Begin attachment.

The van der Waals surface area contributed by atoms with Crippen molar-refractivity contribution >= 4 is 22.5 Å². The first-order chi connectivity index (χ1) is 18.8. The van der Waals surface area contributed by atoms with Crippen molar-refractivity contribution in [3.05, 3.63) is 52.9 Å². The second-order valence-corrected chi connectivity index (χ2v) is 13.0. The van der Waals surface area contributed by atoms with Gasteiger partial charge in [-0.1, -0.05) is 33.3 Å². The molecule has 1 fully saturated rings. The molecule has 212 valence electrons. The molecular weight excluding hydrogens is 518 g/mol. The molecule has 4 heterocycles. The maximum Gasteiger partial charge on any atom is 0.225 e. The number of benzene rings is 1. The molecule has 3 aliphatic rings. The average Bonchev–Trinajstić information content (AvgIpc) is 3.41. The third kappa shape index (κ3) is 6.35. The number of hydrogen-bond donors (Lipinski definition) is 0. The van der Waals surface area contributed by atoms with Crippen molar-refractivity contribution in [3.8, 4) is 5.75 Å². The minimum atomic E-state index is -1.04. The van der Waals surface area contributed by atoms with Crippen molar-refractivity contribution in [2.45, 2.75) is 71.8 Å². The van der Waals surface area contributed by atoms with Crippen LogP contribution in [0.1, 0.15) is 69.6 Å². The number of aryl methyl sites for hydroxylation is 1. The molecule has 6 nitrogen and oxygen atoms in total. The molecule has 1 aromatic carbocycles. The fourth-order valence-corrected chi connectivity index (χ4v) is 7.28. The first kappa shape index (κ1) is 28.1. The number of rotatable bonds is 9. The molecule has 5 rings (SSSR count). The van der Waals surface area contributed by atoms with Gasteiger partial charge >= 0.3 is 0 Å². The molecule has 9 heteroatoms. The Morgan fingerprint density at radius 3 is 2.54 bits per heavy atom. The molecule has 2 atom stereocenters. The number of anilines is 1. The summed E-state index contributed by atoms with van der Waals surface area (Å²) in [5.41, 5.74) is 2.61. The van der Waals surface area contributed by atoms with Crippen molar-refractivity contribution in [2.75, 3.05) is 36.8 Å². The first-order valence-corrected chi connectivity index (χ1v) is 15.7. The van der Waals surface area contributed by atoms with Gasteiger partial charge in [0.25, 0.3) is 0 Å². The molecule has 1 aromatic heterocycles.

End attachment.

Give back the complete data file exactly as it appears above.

The van der Waals surface area contributed by atoms with Crippen molar-refractivity contribution >= 4 is 22.5 Å². The first-order chi connectivity index (χ1) is 18.8. The van der Waals surface area contributed by atoms with Crippen molar-refractivity contribution in [3.05, 3.63) is 52.9 Å². The second-order valence-corrected chi connectivity index (χ2v) is 13.0. The van der Waals surface area contributed by atoms with Gasteiger partial charge in [-0.1, -0.05) is 33.3 Å². The molecule has 1 fully saturated rings. The molecule has 212 valence electrons. The molecular weight excluding hydrogens is 518 g/mol. The molecule has 4 heterocycles. The maximum Gasteiger partial charge on any atom is 0.225 e. The number of benzene rings is 1. The molecule has 3 aliphatic rings. The average Bonchev–Trinajstić information content (AvgIpc) is 3.41. The third kappa shape index (κ3) is 6.35. The number of hydrogen-bond donors (Lipinski definition) is 0. The van der Waals surface area contributed by atoms with Crippen molar-refractivity contribution in [3.8, 4) is 5.75 Å². The minimum atomic E-state index is -1.04. The van der Waals surface area contributed by atoms with Crippen molar-refractivity contribution in [2.45, 2.75) is 71.8 Å². The van der Waals surface area contributed by atoms with Crippen LogP contribution in [0.1, 0.15) is 69.6 Å². The number of aryl methyl sites for hydroxylation is 1. The molecule has 6 nitrogen and oxygen atoms in total. The molecule has 1 aromatic carbocycles. The fourth-order valence-corrected chi connectivity index (χ4v) is 7.28. The first kappa shape index (κ1) is 28.1. The number of rotatable bonds is 9. The molecule has 5 rings (SSSR count). The van der Waals surface area contributed by atoms with Gasteiger partial charge >= 0.3 is 0 Å². The molecule has 9 heteroatoms. The Morgan fingerprint density at radius 3 is 2.54 bits per heavy atom. The molecule has 2 atom stereocenters. The number of anilines is 1. The summed E-state index contributed by atoms with van der Waals surface area (Å²) in [5.41, 5.74) is 2.61. The van der Waals surface area contributed by atoms with Crippen molar-refractivity contribution in [2.75, 3.05) is 36.8 Å². The first-order valence-corrected chi connectivity index (χ1v) is 15.7. The van der Waals surface area contributed by atoms with Gasteiger partial charge in [0.25, 0.3) is 0 Å². The molecule has 1 aromatic heterocycles.